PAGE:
Lora Liu, MD - Complex Urinary Tract & Bowel Surgery & Unintended Consequences
Endometriosis Foundation of America
Medical Conference 2019
From Biomarkers to Precision Surgery
March 8-9, 2019 - Lenox Hill Hospital, NYC
Thank you. Yes, I'm Dr. Liu. I had the distinct pleasure of joining Dr. Seckin in practice along with Dr. Goldstein about four or five months ago. Like they already mentioned, I am a graduate from Lenox Hill OB/GYN residency, so I've known Dr. Seckin for quite while and was trained by Dr. [inaudible 00:00:38], Dr. Seckin, Dr. [Romoff 00:00:40] and then went on to do a fellowship in minimally invasive surgery at Mayo Clinic in Arizona, and then graduated in July. Took an extended vacation where I didn't have to worry about ureters or hemoglobins or anything like that for a good four months, which was awesome. Then I came back home to Lenox Hill. It's been such a great privilege to have joined Dr. Seckin and Dr. Goldstein.
Just really quick, I really like this quote by Sir Isaac Newton over 300 years ago, where he gives credit to his predecessors for his accomplishments, and he acknowledges that he could not be where he is today, or where he was, without the work of his predecessors. That's exactly how I feel today. I just want to take, you know, the opportunity to acknowledge the roomful of giants that are here today, and want to thank you for letting me and the future generation stand on your shoulders.
So really, I'm just going to present some cases that we've done recently and some complicated, complex surgeries. So, I'll just get started. The first one is a 36-year-old nulliparous. She came to practice with a known history of endometriosis. She had the typical symptoms. She had a lot of pelvic pain, dysmenorrhea, then she also had right hydronephrosis. She actually only had 15% function of her right kidney. She was seen at an outside facility where they thought she had pyelonephritis and did a nephrostomy, put in a stent. She also had bowel complaints. She had a previous ileocecal resection for some obstruction which was probably due to endometriosis. That was complicated by post-operative leak as well. She also had fibroids and adenomyosis to add to the fun. She desired fertility.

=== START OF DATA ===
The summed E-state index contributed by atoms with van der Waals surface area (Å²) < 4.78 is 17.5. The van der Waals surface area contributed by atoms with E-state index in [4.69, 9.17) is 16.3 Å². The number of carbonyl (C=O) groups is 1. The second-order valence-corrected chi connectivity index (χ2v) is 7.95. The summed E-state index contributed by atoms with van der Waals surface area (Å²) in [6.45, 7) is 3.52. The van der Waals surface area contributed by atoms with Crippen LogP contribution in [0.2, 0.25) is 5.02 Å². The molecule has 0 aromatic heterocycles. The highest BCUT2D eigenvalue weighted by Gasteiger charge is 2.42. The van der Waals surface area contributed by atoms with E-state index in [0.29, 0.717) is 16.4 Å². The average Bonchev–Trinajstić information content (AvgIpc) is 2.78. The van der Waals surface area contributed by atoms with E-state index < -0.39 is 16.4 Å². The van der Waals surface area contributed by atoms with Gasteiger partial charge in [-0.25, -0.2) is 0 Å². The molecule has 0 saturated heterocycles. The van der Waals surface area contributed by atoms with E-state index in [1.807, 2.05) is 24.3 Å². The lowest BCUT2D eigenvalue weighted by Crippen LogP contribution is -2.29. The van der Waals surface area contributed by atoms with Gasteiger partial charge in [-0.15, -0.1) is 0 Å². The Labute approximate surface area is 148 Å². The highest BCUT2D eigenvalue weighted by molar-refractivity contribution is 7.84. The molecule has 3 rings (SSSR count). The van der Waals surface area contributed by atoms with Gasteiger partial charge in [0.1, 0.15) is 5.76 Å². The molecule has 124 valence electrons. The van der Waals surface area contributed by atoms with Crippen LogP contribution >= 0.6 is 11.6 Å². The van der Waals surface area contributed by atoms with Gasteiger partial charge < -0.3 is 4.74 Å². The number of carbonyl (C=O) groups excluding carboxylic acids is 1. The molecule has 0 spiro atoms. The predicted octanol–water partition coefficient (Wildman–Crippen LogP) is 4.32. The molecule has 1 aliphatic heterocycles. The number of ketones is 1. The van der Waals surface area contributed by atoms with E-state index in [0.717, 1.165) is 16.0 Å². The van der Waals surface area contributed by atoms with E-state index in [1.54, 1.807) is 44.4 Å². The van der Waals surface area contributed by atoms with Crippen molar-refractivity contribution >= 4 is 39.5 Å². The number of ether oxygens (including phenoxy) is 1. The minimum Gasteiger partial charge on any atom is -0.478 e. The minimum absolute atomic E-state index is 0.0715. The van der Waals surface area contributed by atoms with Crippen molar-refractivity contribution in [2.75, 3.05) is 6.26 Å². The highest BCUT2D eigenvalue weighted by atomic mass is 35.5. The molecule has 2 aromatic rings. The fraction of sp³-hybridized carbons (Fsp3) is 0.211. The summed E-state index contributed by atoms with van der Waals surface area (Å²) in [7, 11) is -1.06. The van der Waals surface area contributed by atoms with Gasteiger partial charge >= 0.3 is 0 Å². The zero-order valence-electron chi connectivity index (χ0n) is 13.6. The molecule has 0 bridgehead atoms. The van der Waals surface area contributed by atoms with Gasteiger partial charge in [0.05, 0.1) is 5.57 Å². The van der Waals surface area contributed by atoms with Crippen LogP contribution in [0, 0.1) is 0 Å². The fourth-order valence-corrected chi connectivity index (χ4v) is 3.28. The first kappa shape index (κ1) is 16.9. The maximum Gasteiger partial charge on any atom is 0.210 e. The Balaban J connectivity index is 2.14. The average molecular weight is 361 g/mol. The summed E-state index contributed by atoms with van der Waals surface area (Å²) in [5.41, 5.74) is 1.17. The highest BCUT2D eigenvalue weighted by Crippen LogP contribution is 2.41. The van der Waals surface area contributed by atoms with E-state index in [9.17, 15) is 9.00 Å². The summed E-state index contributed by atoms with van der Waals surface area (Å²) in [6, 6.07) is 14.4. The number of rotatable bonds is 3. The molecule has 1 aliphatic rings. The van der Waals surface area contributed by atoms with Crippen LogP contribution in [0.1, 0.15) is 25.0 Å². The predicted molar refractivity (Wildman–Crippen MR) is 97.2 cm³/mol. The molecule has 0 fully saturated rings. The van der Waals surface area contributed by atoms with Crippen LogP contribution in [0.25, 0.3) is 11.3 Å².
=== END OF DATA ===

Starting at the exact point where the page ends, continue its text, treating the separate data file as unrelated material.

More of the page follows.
So, we took her to the OR. That's her past surgical history. I'm just going to show you a quick clip. So, we had already done the adenomyomectomy. She required sigmoid resection reanastomosis that we did with our general surgeon. We ended up having to remove her right ovary in two because it was plastered to the right pelvic sidewall. She had marked fibrosis of the ureter, and so Dr. Seckin just went for it. This all came back endo. We sent all of this and it all came back endometriosis with invasion. So, he resected quite a bit of it as you can see. Then just did a primary tension-free reanastomosis. The patient did very well afterwards. We left the nephrostomy tube in for about two weeks and then the right J stent in for about six weeks. It was removed. She had another renal scan where she had regained maybe to 25% function of her right kidney, so definitely improved. She's doing really well.